Indian Country Today
I stood in the marble-ish government building in Washington, D.C., waiting to go through the metal detector at the security checkpoint to obtain one of my two media credentials. This one was from the U.S. Secret Service. It was three days before the 2021 inauguration.
To my left were about a dozen officers. My heart started racing a bit, and I kept repeating in my head the phrase my parents reminded of as a kid, “The police are my friends.”
In front of me was a White, blond-haired reporter getting the security wand, being asked to unzip his coat and empty his pockets, and then his hands were on the security belt. An officer was patting him down. We made eye contact.
I unzipped my jacket and mentally prepared to be patted down. I thought this makes sense. It’s three days before the inauguration, and there was an insurrection in the U.S. Capitol less than two weeks ago. I could see where this was coming from.
My purse, press pass and phones went through. The Black officer waved me through. He gave me a thumbs-up.
I ended up chatting with the White reporter while waiting. He said something along the lines of “That was something else.” I joked and said he got some extra love.
He then asked, “Did you have any problem getting here?” I was confused and replied, “No. There was hardly anyone on the roads and the guards were kind. Did you?”
He said, “A guardsman followed me alongside my car for three blocks.”
I was shocked. Then he said something like, “Well, I guess I fit the profile during this time,” while brushing back his nearly shoulder-length wavy blond hair, holding his coffee tumbler.
I gasped and wanted to laugh like a Native auntie, but I didn’t allow the shock to take over my expression out of professionalism and kindness.
How the tables have turned.
Not only was I shocked, but it took everything in me to not say, “Welcome to my world,” or “Now you know how it feels.”
I felt empathy but immediately felt shame and guilt for feeling empathetic. Because that was the world I grew up in.
As a Diné woman with dark hair and brown skin, I had to navigate systemic racism since I was in grade school.
Again, it’s why my parents always told me that “Police officers are your friends” growing up.
Fortunately, this comforting phrase relieved some anxiety while walking in the fortress in downtown Washington, D.C., and on the barricaded National Mall on Martin Luther King Jr. Day. Law enforcement stood at every block, and the National Guard next to them or occupying the empty spaces.
I walked the maze from the White House to the Capitol and hit a fence. Typically, hundreds of tourists fill the sidewalks on the National Mall, tour buses and cars line the streets, and residents are playing soccer or frisbee on the grass.
It wasn’t the same Washington I’ve come to know in the nearly three years.
Settler colonialism and militarized law enforcement met me head-on in the form of 7-foot metal fences, tanks, barricades, empty streets and thousands of National Guardsmen accompanying the marble city buildings.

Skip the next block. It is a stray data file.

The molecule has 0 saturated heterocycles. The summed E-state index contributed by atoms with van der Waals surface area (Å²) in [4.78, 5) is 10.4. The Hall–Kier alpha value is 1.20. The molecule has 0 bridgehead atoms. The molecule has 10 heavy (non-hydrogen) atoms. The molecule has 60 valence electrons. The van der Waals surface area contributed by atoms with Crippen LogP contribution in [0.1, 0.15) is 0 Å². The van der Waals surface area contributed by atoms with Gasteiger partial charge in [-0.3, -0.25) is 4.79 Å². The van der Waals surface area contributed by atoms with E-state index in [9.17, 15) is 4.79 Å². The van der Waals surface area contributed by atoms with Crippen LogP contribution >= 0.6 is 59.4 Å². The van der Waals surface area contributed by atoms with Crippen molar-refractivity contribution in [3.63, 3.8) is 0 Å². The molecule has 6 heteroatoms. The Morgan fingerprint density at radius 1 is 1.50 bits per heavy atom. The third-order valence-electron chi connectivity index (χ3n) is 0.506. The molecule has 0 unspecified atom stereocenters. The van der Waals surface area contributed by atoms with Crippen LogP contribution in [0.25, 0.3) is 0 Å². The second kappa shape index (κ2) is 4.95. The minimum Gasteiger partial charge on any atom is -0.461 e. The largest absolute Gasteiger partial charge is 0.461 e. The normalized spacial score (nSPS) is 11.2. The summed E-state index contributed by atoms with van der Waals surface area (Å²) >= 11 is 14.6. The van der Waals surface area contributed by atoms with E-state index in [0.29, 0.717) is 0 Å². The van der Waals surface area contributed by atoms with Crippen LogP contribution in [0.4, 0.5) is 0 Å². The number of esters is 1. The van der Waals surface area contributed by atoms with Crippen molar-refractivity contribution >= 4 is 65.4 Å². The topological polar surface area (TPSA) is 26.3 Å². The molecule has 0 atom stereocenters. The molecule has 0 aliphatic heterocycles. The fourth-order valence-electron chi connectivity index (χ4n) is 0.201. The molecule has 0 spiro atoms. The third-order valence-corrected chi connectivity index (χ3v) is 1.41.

I felt safe with the tight security, but it was because of this tight security and my experience as a brown Indigenous woman in this country that I also felt like I shouldn’t be in the city. I’m still trying to wrap my head around the fact that technically, during this time, I’m not the perceived threat after the U.S. Capitol insurrection on Jan. 6.
Once I got inside the National Mall, I saw the Field of Flags, where more than 200,000 flags that represented the 50 states and U.S. territories were in the grass. They symbolized the missing crowd on Inauguration Day. (Oh, how I wish for that experience.)
The temperature fell in the 50s on Monday, but wind chill made it colder. (Inauguration Day is supposed to be in the 40s. Much colder.)
It took me an hour and half to make my way from close to the Smithsonian’s National American Indian Museum to a few blocks behind the White House. Typically, it takes 45 minutes. A media liaison told me to go out the south side of the National Mall and take a rideshare to the north side of the mall where my car was.
But after getting lost and trapped on the south side of the mall on Saturday, I knew that wasn’t going to happen and it was already dark. Rideshare was going to be impossible on the south side of the National Mall.
Remember that White reporter from earlier? It turns out, he is from the city and is based there. He covered the 2008 inauguration of former President Barack Obama. From his experience, there was only traffic for two days, and now we get it for a week. He mentioned how it’s difficult to get from the south side of the National Mall to the north side because you have to go all the way around. Yes, I can confirm this. It was even difficult for me to go back to northern Virginia during the weekend. I got lost and drove around for an hour and half trying to get back home. Of course, he said the security is much more extensive.
So I took my chances in walking the same route back through the National Mall — and possibly getting yelled at again. But honestly, I felt safer walking in between the fences surrounded by law enforcement in the middle of a bare tourist attraction. I had to ping-pong between blocks and chat with officers on the best route back.
After a 6.2-mile walk and five hours experiencing the new ghost town that is Washington, I still stopped by each officer at every intersection to indirectly let them know I wasn’t a threat. I was just a female Indigenous journalist trying to get back to her warm car.
Jourdan Bennett-Begaye, Diné, is the deputy managing editor for Indian Country Today based in Washington, D.C. Follow her on Twitter: @jourdanbb or email her at firstname.lastname@example.org. Bennett-Begaye’s Grey’s Anatomy obsession started while attending the S.I. Newhouse School of Public Communications.
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